After 40 weeks of pregnancy you can finally take your baby in your arms, a moment of joy that announces a new era. Are you on a pink cloud? Or do you feel dejected or depressed after the birth of your baby and do you not like your baby to make matters worse? In that case, it may be that you suffer from one postnatal depression or maternity tears.
Please do not embarrass yourself, it is common and you can not do anything about it, it just happens to you! What is the difference between maternity tears and depression after the pregnancy?
What is postnatal depression?
If, after the birth of your child, you feel dejected, irritable, gloomy, anxious and insecure for months, you may suffer from postnatal depression. Sometimes it is also called a postpartum (= after childbirth) depression or depression after childbirth. About 10 to 20% of women who gave birth suffer from this. So you are absolutely not the only one.
Postnatal depression does not occur immediately after delivery, but usually around the fourth month after. Often that is also the time when you start working again or stop breastfeeding.
What is the difference between maternity tears and postnatal depression?
Maternal tears or baby blues are spontaneous crying, mood swings, tension, sadness, difficulty sleeping and nervousness just after giving birth. In most cases women get to do this around the 3rd or 10th day after the delivery and you feel better after a week.
This is not the case with postnatal depression. This can last for months and needs treatment. More information about maternity tears can be found here.
Causes postnatal depression?
A depression happens to you, so you never have to blame yourself! The causes often lie in various areas such as biological, psychological and social surfaces. The fact whether you have a talent for this also plays a major role. Do depressions occur in your family? Then it may be that you are sensitive to this. Other causes can be:
- Relationship problems or little support from your partner.
- Bad relationship or problems with your family.
- Financial problems.
- Make high demands on yourself as a mother.
- High unrealistic expectations of motherhood.
- Difficult pregnancy such as complications.
- Previous depression.
- Change in your hormone balance after delivery.
- Change in your body after delivery such as a deficiency of vitamin B6, B12, iron and zinc or other blood pressure or metabolism.
- Stress (for example, by your partner, the new situation or by your work).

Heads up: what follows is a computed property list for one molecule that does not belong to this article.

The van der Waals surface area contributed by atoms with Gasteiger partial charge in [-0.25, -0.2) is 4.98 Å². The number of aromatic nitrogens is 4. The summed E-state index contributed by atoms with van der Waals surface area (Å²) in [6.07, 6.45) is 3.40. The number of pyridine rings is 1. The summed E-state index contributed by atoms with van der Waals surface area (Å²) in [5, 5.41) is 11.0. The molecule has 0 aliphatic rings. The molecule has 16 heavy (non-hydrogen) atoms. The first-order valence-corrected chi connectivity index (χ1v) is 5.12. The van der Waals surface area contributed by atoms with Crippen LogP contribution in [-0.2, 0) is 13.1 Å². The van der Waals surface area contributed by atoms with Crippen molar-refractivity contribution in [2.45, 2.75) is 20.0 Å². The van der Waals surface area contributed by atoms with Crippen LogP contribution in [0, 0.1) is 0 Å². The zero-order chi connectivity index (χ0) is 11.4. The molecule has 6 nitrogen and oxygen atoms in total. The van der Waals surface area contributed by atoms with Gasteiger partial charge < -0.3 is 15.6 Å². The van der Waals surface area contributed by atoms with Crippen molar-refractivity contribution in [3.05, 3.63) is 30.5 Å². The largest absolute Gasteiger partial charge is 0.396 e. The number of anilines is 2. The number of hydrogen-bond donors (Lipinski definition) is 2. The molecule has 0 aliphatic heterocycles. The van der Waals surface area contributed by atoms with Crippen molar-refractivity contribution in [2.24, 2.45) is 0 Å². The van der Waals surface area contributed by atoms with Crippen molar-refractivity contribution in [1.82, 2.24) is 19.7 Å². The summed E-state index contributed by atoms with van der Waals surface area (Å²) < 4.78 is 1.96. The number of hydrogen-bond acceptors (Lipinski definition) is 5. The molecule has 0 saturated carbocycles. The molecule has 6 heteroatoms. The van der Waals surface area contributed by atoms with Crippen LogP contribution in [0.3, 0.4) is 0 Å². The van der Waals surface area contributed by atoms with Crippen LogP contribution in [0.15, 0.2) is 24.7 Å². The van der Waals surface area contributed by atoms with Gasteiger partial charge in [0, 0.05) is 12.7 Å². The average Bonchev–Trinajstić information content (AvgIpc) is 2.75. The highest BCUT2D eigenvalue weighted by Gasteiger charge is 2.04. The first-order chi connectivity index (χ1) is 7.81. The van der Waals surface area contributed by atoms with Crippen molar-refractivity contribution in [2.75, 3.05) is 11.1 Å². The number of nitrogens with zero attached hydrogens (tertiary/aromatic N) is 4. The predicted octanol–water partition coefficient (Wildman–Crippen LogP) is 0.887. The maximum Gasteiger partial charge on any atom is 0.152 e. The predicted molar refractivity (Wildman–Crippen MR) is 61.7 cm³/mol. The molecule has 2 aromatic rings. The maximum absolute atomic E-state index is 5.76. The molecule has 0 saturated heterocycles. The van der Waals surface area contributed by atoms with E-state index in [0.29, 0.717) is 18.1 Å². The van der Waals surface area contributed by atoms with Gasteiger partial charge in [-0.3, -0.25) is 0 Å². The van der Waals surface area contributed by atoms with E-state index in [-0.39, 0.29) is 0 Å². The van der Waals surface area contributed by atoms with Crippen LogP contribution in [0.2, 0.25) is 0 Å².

Experience blog of a mother: I was depressed during pregnancy
Symptoms postnatal depression
There are several symptoms of postnatal depression that are important to keep an eye on. If you suspect that you are dealing with this, be honest with yourself and with others. You really can not do anything about this and it is good to acknowledge it so that you can be treated.
- Constantly tired.
- Fear of everything.
- You do not feel great love or affection for your baby and you have difficulty showing them.
- A lot of crying.
- Do not feel like anything, everything is too much and you can not really enjoy it anymore.
- Irritable, restless, insecure and angry.
- Concentration problems.
- Not or very much and unhealthy food.
- Think, react and move more slowly.
- With the thoughts, you or your baby can do something about it.
How long does a postnatal depression and treatment last?
A postnatal depression does not disappear by itself but must be treated in a real way by means of therapy and medication. Therefore, inform your doctor in good time if you suspect that you are suffering from this. The sooner you can be treated, the sooner you can heal. How long the recovery period depends on the severity of the depression.
The book by Tilda Timmers: When I got air again is a story from an expert who offers handles in the processing of the depression and confusing feelings.
Postnatal depression and work
Whether you are allowed to work is entirely up to yourself. With some, it helps to break their pattern by going to work because they come into a different environment. But others can not afford the total. Discuss with your therapist what is the best option for you and what you feel most comfortable with.
Can you prevent postnatal depression?
In principle you can not prevent it, but you can keep the chance as small as possible by: